ADAM SMITH, political economist and moral philosopher, was born in Kirkcaldy, Scotland, June 5, 1723. His father, a lawyer and customs official, died before the birth of his son, who was brought up through a delicate childhood by his mother. At fourteen he was sent to the University of Glasgow, where he came under the influence of Francis Hutcheson, and in 1740 he went up to Oxford as Snell exhibitioner at Balliol College, remaining there till 1746. After leaving Oxford, he gave lectures upon English Literature and Economics, and in 1751 became professor of logic, and in 1752 of moral philosophy, at Glasgow. The reputation won by his lectures was increased by the publication, in 1759, of his Theory of the Moral Sentiments, one result of which was his appointment as travelling tutor to the third Duke of Buccleuch. In this capacity he spent nearly three years in France, and made the acquaintance of many of the intellectual leaders of that country. Returning to Britain in the end of 1766, he lived chiefly in Kirkcaldy and London, working upon his Wealth of Nations, which was finally published in 1776. It met with immediate success, and in a few years had taken an authoritative place with both philosophers and men of affairs. In the following year Smith was appointed a Commissioner of Customs, and took a house in Edinburgh, where he lived quietly and at ease till his death on July 17, 1790.
Political economy had been studied long before Adam Smith, but the Wealth of Nations may be said to constitute it for the first time as a separate science. The work was based upon a vast historical knowledge, and its principles were worked out with remarkable sanity as well as ingenuity, and skilfully illuminated by apt illustrations. In spite of more than a century of speculation, criticism, and the amassing of new facts and fresh experience, the work still stands as the best all-round statement and defence of some of the fundamental principles of the science of economics.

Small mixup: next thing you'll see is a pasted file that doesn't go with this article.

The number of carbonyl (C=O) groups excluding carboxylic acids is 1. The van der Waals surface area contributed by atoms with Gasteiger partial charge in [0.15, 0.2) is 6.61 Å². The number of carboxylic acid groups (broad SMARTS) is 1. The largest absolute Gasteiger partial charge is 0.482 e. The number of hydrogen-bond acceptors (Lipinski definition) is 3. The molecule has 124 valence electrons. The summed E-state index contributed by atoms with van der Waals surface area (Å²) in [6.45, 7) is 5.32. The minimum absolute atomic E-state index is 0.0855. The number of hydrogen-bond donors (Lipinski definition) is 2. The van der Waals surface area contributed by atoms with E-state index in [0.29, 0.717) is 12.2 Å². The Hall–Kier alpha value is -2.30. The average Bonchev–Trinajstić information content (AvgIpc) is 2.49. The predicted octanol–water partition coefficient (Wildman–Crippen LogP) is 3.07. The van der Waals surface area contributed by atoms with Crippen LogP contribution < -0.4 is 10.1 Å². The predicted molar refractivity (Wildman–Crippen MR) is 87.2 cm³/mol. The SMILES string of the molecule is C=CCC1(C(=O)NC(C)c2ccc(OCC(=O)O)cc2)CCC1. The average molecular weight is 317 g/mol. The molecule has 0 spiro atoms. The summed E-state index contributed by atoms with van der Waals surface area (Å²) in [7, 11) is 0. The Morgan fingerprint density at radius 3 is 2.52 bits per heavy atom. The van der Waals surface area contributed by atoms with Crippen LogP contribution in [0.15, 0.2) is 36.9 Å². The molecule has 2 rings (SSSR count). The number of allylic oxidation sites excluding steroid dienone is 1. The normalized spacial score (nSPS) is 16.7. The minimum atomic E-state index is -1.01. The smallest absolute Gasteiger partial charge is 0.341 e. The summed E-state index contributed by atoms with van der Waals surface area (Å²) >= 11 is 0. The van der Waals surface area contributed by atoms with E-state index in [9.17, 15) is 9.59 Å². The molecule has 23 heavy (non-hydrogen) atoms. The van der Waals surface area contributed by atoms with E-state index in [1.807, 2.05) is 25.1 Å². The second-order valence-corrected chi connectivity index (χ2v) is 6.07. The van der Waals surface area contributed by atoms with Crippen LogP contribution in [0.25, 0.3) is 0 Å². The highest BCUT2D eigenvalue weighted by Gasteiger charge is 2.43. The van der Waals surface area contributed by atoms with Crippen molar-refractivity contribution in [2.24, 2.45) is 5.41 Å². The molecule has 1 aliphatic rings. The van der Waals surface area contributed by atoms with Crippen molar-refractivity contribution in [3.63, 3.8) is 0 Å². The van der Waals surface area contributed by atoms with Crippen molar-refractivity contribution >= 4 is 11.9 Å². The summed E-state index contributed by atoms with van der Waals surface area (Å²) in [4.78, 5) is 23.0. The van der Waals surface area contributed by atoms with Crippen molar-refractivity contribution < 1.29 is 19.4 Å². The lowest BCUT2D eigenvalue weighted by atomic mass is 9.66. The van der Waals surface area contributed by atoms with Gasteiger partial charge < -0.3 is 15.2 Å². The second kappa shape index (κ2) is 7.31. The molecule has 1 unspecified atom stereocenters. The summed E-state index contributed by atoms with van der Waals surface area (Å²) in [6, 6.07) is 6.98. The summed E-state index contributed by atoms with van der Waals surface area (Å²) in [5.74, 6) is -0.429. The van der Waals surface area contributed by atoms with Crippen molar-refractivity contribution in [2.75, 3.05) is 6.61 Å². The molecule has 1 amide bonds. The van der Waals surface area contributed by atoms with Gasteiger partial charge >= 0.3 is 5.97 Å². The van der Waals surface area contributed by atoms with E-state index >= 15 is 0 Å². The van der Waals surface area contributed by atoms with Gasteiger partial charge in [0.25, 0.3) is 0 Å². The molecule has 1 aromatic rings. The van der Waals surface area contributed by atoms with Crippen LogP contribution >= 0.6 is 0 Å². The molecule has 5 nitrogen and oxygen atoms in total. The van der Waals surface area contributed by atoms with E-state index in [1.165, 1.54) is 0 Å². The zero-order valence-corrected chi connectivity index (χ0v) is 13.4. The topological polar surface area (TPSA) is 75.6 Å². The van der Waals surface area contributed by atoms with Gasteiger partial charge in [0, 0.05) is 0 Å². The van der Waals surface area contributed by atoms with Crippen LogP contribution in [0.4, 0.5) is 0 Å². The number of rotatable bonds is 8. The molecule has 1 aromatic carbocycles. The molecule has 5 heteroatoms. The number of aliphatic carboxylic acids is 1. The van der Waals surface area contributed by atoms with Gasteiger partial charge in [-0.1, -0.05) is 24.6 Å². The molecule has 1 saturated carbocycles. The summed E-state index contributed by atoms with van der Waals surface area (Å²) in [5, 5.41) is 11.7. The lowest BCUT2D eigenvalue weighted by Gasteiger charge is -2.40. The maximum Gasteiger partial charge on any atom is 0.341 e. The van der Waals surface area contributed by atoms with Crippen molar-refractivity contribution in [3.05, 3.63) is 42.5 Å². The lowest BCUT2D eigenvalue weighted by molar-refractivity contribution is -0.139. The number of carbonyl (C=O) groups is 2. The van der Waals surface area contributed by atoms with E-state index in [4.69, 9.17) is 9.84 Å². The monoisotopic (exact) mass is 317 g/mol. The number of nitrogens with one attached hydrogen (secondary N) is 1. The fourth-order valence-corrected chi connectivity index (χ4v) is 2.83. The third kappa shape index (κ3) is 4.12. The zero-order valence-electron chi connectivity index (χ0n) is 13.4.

The most notable feature of the teaching of the Wealth of Nations, from the point of view of its divergence from previous economic thought as well as of its subsequent influence, is the statement of the doctrine of natural liberty. Smith believed that mans self-interest is Gods providence, and held that if government abstained from interfering with free competition, industrial problems would work themselves out and the practical maximum of efficiency would be reached. This same doctrine was applied to international relations, and Smiths working out of it here is the classical statement of the argument for free trade.
In its original form the book contained a considerable number of digressions and illustrations which the progress of knowledge and of industrial civilization have shown to be inaccurate or useless, and of these the present edition has been unburdened. This process, while greatly increasing the interest and readableness of the book, has left intact Smiths main argument, which is here offered to the reader as admittedly the best foundation for the study of political economy.